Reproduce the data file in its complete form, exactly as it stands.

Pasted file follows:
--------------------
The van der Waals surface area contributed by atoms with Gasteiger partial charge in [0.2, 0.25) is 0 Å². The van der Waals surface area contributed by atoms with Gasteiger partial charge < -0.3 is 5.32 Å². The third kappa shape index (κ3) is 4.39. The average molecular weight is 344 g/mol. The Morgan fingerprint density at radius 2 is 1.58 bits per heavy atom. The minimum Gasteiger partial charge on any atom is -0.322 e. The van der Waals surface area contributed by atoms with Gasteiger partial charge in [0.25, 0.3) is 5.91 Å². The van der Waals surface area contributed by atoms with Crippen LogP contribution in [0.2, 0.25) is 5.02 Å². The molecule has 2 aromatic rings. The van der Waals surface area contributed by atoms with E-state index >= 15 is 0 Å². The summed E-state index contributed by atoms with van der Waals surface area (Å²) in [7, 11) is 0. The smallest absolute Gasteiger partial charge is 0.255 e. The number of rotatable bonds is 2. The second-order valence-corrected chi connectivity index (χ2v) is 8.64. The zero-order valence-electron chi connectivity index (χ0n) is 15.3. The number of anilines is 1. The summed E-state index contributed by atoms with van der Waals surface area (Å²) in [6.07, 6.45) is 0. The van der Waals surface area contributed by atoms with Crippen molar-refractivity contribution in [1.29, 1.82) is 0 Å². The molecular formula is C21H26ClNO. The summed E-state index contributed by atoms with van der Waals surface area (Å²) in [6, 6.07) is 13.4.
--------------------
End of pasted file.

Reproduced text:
The van der Waals surface area contributed by atoms with Gasteiger partial charge in [0.2, 0.25) is 0 Å². The van der Waals surface area contributed by atoms with Gasteiger partial charge < -0.3 is 5.32 Å². The third kappa shape index (κ3) is 4.39. The average molecular weight is 344 g/mol. The Morgan fingerprint density at radius 2 is 1.58 bits per heavy atom. The minimum Gasteiger partial charge on any atom is -0.322 e. The van der Waals surface area contributed by atoms with Gasteiger partial charge in [0.25, 0.3) is 5.91 Å². The van der Waals surface area contributed by atoms with Crippen LogP contribution in [0.2, 0.25) is 5.02 Å². The molecule has 2 aromatic rings. The van der Waals surface area contributed by atoms with E-state index >= 15 is 0 Å². The summed E-state index contributed by atoms with van der Waals surface area (Å²) in [7, 11) is 0. The smallest absolute Gasteiger partial charge is 0.255 e. The number of rotatable bonds is 2. The second-order valence-corrected chi connectivity index (χ2v) is 8.64. The zero-order valence-electron chi connectivity index (χ0n) is 15.3. The number of anilines is 1. The summed E-state index contributed by atoms with van der Waals surface area (Å²) in [6.07, 6.45) is 0. The van der Waals surface area contributed by atoms with Crippen molar-refractivity contribution in [1.29, 1.82) is 0 Å². The molecular formula is C21H26ClNO. The summed E-state index contributed by atoms with van der Waals surface area (Å²) in [6, 6.07) is 13.4.